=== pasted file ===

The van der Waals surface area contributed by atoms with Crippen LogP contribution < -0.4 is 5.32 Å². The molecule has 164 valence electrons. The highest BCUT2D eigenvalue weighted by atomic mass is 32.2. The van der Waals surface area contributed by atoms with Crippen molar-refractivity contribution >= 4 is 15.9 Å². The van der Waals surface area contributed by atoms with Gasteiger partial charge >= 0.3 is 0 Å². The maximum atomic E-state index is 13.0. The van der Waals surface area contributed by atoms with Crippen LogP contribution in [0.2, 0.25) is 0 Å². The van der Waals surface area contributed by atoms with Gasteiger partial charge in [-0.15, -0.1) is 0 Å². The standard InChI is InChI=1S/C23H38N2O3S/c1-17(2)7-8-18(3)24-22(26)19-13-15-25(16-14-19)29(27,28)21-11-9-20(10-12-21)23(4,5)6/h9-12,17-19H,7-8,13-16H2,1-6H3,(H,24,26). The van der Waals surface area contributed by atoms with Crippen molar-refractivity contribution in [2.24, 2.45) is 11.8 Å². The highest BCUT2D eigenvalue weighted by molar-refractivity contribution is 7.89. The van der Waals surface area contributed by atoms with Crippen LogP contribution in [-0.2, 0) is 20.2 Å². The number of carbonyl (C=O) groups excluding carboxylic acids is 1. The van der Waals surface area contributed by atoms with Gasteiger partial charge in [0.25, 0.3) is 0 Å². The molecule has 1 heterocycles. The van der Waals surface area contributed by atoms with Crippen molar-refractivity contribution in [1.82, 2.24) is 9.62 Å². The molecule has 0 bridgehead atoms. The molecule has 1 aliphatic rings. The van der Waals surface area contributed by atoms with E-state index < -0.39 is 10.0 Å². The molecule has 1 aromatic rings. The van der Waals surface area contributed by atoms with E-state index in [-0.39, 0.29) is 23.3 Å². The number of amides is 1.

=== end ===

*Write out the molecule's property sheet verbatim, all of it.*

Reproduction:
The van der Waals surface area contributed by atoms with Crippen LogP contribution < -0.4 is 5.32 Å². The molecule has 164 valence electrons. The highest BCUT2D eigenvalue weighted by atomic mass is 32.2. The van der Waals surface area contributed by atoms with Crippen molar-refractivity contribution >= 4 is 15.9 Å². The van der Waals surface area contributed by atoms with Gasteiger partial charge >= 0.3 is 0 Å². The maximum atomic E-state index is 13.0. The van der Waals surface area contributed by atoms with Crippen LogP contribution in [0.2, 0.25) is 0 Å². The van der Waals surface area contributed by atoms with Gasteiger partial charge in [-0.15, -0.1) is 0 Å². The standard InChI is InChI=1S/C23H38N2O3S/c1-17(2)7-8-18(3)24-22(26)19-13-15-25(16-14-19)29(27,28)21-11-9-20(10-12-21)23(4,5)6/h9-12,17-19H,7-8,13-16H2,1-6H3,(H,24,26). The van der Waals surface area contributed by atoms with Crippen molar-refractivity contribution in [2.24, 2.45) is 11.8 Å². The highest BCUT2D eigenvalue weighted by molar-refractivity contribution is 7.89. The van der Waals surface area contributed by atoms with Crippen LogP contribution in [-0.2, 0) is 20.2 Å². The number of carbonyl (C=O) groups excluding carboxylic acids is 1. The van der Waals surface area contributed by atoms with Gasteiger partial charge in [0.25, 0.3) is 0 Å². The molecule has 1 heterocycles. The van der Waals surface area contributed by atoms with Crippen molar-refractivity contribution in [1.82, 2.24) is 9.62 Å². The molecule has 0 bridgehead atoms. The molecule has 1 aliphatic rings. The van der Waals surface area contributed by atoms with E-state index < -0.39 is 10.0 Å². The molecule has 1 aromatic rings. The van der Waals surface area contributed by atoms with E-state index in [-0.39, 0.29) is 23.3 Å². The number of amides is 1.